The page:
Ruby Pryde - Jan 19 2021

The secrets behind what helps, and what hinders your sleep

Most of us are pretty well versed in the traditional do’s and don'ts of falling and staying asleep. But while this is all well and good, many of us don’t actually understand why these factors have a tendency to help, or hinder our slumber. 

First up, entrainment

Entrainment. The act of entraining or synchronising your body clock to a dysfunctional schedule.

Let us paint a picture.
Over the course of a week or two, you don’t manage to get yourself to bed before 12:00am. Deadlines required for your boss are proving hard to meet and you need to pull a couple late nights to ensure you get the job done. After the deadline is met, you try to get an early night, but have trouble falling asleep any earlier than midnight.

Why? Because you’ve trained your body clock to begin reducing cortisol and producing melatonin only marginally earlier than 12:00am, and as a result your body has not had a chance to catch up with your ‘early to bed’ new schedule.

And sure, in hindsight that seems harmless, right? Not exactly. Whilst you’ve adapted your body clock to work with your schedule, the rest of your physiology makeup isn’t exactly willing to budge for your deadlines. And so, each hour you’re missing out on sleep, your body misses out on some seriously important repair time, often leaving your energy reserves low, tissue, cell and muscle repair more or less non-existent and your immune system hasn’t had a proper chance to fight off any bad guys.

Blue Light and Electromagnetic Pollution

Boring, we know. But there’s a reason that we’re constantly being told to put down our devices, wear blue blocking glasses and turn on night mode. And whilst all of those tips can be ultra effective, sometimes the temptation to scroll through our phones, or chuck on our favourite flick when we’re really meant to be sleeping is, well, all too easy to give into.

When your eyes are exposed to light, your brain and hormonal system are signalled that it is morning. Irrespective of whether or not the sun is actually coming up. So in response, our bodies naturally begin to release cortisol in order to keep us awake and alert. Because duh, it’s morning?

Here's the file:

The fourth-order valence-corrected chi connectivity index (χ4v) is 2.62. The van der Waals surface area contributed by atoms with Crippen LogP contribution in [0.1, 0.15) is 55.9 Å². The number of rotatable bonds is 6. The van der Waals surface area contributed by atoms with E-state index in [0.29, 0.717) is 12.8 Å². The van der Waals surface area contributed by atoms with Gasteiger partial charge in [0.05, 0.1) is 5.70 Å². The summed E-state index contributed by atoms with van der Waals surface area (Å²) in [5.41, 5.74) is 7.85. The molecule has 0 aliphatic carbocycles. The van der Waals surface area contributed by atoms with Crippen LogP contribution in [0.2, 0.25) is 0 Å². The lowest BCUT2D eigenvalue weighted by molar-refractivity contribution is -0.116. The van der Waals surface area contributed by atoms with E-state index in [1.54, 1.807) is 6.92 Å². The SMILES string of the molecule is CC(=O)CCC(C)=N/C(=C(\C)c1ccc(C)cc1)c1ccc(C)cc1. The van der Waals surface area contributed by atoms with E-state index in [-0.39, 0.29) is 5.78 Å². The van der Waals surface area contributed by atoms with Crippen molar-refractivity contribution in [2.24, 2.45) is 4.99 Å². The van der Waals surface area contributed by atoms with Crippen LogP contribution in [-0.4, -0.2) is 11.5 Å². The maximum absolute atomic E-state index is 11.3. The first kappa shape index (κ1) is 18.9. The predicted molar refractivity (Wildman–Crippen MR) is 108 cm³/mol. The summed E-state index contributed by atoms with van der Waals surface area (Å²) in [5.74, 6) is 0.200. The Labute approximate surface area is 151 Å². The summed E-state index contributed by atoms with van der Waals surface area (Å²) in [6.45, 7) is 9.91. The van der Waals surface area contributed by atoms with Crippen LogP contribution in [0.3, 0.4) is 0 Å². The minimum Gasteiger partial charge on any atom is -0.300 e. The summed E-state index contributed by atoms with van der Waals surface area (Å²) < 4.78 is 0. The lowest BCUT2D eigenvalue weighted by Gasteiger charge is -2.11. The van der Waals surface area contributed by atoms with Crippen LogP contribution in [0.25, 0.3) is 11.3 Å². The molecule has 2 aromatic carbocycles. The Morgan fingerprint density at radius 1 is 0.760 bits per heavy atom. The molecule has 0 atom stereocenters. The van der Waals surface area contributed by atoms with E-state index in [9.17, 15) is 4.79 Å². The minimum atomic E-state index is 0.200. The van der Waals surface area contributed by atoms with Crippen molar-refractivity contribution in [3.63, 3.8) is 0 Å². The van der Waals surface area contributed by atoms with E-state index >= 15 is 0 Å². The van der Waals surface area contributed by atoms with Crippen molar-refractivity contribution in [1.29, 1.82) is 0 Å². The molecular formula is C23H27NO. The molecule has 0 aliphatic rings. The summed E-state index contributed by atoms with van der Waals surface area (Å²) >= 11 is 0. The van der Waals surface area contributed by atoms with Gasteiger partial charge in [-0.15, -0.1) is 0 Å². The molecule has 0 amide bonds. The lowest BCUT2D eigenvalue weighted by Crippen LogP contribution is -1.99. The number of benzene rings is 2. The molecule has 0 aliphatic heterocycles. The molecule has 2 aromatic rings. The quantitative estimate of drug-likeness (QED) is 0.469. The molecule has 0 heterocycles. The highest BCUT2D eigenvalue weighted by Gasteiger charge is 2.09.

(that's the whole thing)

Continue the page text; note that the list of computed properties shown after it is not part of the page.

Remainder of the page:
So, it only makes sense then that if we’re being exposed to several different types of blue light too close to bedtime, our body is going to have a hard time deciphering when melatonin production is required and cortisol production is not.

Cortisol can also take several hours to be removed from your bloodstream, meaning that even if you start to turn off your devices half an hour before bed, it’s unlikely that that will be reflected in your cortisol levels come time to hit the hay.

But plot twist, your phone, computer and television aren’t the only things that contribute to your inability to sleep at night.

Things like wifi circuiting your home, power lines outside your house, electric blankets and even our regular household appliances emit a low level of electromagnetic frequency that can be disruptive to sleep.

And whilst some of these variables are out of our control, things like removing our beloved devices from our bedrooms and investing in an old school alarm clock, or even simply turning off our wifi before we go to bed are some of the simplest, and most effective ways to help us get the beauty sleep we need.

Turning off your router (and all those other devices) at night will not only be better for the quality of your sleep, but if you’re someone who struggles to turn off your devices before jumping into bed, it will help remind you to switch off too. 

The low down on stimulants

We all love a good pick me up when we’re feeling a little worse for wear. Whether it be energy drinks, cigarettes, coffee, alcohol or sugar. The list is truly endless.

What do all of these stimulants have in common? They all trigger the release of cortisol into our systems.

One of the most popular stimulants we consume these days is coffee. Coffee has become a part of our culture, and is (understandably) one of the largest traded commodities on the planet. And whilst sipping what some would call liquid gold is a soul fulfilling experience with an added boost of energy, it’s important to note that caffeine has a relatively long lifespan in the body, averaging a ‘half-life’ of about 6 hours.

This means, if you consume a coffee at 4:00pm, there will still be on average 150 milligrams of caffeine in your bloodstream by 10 *you know, when you’re meant to be getting that quality rest and repair*. By 4am, your body will still be producing cortisol with an average of 75 milligrams of caffeine in your bloodstream.

Assuming you rely on a morning latte to get you up and at ‘em, there’s virtually no time throughout a 24 hour period that your system is free from caffeine. Meaning that your adrenals are working around the clock to produce extra amounts of cortisol.